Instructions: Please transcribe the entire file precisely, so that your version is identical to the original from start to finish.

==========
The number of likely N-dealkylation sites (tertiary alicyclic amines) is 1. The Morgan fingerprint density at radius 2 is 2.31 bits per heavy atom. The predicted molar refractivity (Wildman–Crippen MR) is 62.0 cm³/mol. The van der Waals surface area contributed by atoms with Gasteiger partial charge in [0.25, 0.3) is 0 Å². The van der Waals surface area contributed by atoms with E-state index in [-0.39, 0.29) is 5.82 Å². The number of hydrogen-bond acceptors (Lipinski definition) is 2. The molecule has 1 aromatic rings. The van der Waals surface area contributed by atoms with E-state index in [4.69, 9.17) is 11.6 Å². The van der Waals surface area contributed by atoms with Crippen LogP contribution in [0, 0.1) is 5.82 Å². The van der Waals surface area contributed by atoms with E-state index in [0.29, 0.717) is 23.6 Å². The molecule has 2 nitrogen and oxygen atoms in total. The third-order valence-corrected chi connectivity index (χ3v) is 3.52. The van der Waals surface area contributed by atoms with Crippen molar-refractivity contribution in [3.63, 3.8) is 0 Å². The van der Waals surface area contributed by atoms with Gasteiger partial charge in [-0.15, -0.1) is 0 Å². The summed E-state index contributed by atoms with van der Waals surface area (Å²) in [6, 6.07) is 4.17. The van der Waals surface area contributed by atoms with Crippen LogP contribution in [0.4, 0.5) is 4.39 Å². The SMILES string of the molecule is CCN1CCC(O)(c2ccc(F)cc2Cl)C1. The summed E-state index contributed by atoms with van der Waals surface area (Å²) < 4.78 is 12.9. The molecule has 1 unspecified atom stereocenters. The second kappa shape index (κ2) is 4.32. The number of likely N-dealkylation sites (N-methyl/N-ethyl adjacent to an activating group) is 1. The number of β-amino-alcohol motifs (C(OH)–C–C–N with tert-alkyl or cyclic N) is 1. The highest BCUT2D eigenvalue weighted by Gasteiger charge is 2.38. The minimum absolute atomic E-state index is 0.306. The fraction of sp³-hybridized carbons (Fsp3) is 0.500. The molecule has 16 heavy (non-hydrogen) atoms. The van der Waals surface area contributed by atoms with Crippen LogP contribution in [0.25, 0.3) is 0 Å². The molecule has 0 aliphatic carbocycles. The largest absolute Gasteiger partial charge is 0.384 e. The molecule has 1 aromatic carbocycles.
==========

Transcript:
The number of likely N-dealkylation sites (tertiary alicyclic amines) is 1. The Morgan fingerprint density at radius 2 is 2.31 bits per heavy atom. The predicted molar refractivity (Wildman–Crippen MR) is 62.0 cm³/mol. The van der Waals surface area contributed by atoms with Gasteiger partial charge in [0.25, 0.3) is 0 Å². The van der Waals surface area contributed by atoms with E-state index in [-0.39, 0.29) is 5.82 Å². The number of hydrogen-bond acceptors (Lipinski definition) is 2. The molecule has 1 aromatic rings. The van der Waals surface area contributed by atoms with E-state index in [4.69, 9.17) is 11.6 Å². The van der Waals surface area contributed by atoms with Crippen LogP contribution in [0, 0.1) is 5.82 Å². The van der Waals surface area contributed by atoms with E-state index in [0.29, 0.717) is 23.6 Å². The molecule has 2 nitrogen and oxygen atoms in total. The third-order valence-corrected chi connectivity index (χ3v) is 3.52. The van der Waals surface area contributed by atoms with Crippen molar-refractivity contribution in [3.63, 3.8) is 0 Å². The van der Waals surface area contributed by atoms with Gasteiger partial charge in [-0.15, -0.1) is 0 Å². The summed E-state index contributed by atoms with van der Waals surface area (Å²) in [6, 6.07) is 4.17. The van der Waals surface area contributed by atoms with Crippen LogP contribution in [0.4, 0.5) is 4.39 Å². The SMILES string of the molecule is CCN1CCC(O)(c2ccc(F)cc2Cl)C1. The summed E-state index contributed by atoms with van der Waals surface area (Å²) < 4.78 is 12.9. The molecule has 1 unspecified atom stereocenters. The second kappa shape index (κ2) is 4.32. The number of likely N-dealkylation sites (N-methyl/N-ethyl adjacent to an activating group) is 1. The number of β-amino-alcohol motifs (C(OH)–C–C–N with tert-alkyl or cyclic N) is 1. The highest BCUT2D eigenvalue weighted by Gasteiger charge is 2.38. The minimum absolute atomic E-state index is 0.306. The fraction of sp³-hybridized carbons (Fsp3) is 0.500. The molecule has 16 heavy (non-hydrogen) atoms. The van der Waals surface area contributed by atoms with Crippen LogP contribution in [0.25, 0.3) is 0 Å². The molecule has 0 aliphatic carbocycles. The largest absolute Gasteiger partial charge is 0.384 e. The molecule has 1 aromatic carbocycles.